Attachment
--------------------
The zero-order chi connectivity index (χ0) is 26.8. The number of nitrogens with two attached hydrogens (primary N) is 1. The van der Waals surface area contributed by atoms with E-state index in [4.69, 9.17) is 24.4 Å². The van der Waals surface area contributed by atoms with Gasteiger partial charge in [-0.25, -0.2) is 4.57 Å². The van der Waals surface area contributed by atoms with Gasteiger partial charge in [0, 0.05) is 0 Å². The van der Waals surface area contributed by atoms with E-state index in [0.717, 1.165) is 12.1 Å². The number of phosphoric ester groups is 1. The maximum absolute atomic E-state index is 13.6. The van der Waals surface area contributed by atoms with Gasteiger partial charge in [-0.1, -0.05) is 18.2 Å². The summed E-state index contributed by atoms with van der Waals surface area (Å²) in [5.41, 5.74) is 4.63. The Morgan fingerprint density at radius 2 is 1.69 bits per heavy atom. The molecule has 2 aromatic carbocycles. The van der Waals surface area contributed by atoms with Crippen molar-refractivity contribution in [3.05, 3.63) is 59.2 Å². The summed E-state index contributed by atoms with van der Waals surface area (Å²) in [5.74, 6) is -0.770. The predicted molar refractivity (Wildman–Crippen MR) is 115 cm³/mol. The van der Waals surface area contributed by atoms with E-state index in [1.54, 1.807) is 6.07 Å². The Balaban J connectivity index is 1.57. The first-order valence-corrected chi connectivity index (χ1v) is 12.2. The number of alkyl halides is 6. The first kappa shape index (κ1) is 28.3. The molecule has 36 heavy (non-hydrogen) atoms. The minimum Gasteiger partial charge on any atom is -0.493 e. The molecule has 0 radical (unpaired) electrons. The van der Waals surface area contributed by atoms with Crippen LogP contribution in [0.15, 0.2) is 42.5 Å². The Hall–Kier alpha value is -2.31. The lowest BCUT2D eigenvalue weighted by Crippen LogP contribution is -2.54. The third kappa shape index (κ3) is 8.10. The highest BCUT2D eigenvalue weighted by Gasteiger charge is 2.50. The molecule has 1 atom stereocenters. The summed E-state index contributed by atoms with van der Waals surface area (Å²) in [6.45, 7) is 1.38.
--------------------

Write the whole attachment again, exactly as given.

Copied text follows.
The zero-order chi connectivity index (χ0) is 26.8. The number of nitrogens with two attached hydrogens (primary N) is 1. The van der Waals surface area contributed by atoms with E-state index in [4.69, 9.17) is 24.4 Å². The van der Waals surface area contributed by atoms with Gasteiger partial charge in [-0.25, -0.2) is 4.57 Å². The van der Waals surface area contributed by atoms with Gasteiger partial charge in [0, 0.05) is 0 Å². The van der Waals surface area contributed by atoms with E-state index in [0.717, 1.165) is 12.1 Å². The number of phosphoric ester groups is 1. The maximum absolute atomic E-state index is 13.6. The van der Waals surface area contributed by atoms with Gasteiger partial charge in [-0.1, -0.05) is 18.2 Å². The summed E-state index contributed by atoms with van der Waals surface area (Å²) in [5.41, 5.74) is 4.63. The Morgan fingerprint density at radius 2 is 1.69 bits per heavy atom. The molecule has 2 aromatic carbocycles. The van der Waals surface area contributed by atoms with Crippen molar-refractivity contribution in [3.05, 3.63) is 59.2 Å². The summed E-state index contributed by atoms with van der Waals surface area (Å²) in [5.74, 6) is -0.770. The predicted molar refractivity (Wildman–Crippen MR) is 115 cm³/mol. The van der Waals surface area contributed by atoms with E-state index in [1.54, 1.807) is 6.07 Å². The Balaban J connectivity index is 1.57. The first-order valence-corrected chi connectivity index (χ1v) is 12.2. The number of alkyl halides is 6. The first kappa shape index (κ1) is 28.3. The molecule has 36 heavy (non-hydrogen) atoms. The minimum Gasteiger partial charge on any atom is -0.493 e. The molecule has 0 radical (unpaired) electrons. The van der Waals surface area contributed by atoms with Crippen LogP contribution in [0.15, 0.2) is 42.5 Å². The Hall–Kier alpha value is -2.31. The lowest BCUT2D eigenvalue weighted by Crippen LogP contribution is -2.54. The third kappa shape index (κ3) is 8.10. The highest BCUT2D eigenvalue weighted by Gasteiger charge is 2.50. The molecule has 1 atom stereocenters. The summed E-state index contributed by atoms with van der Waals surface area (Å²) in [6.45, 7) is 1.38.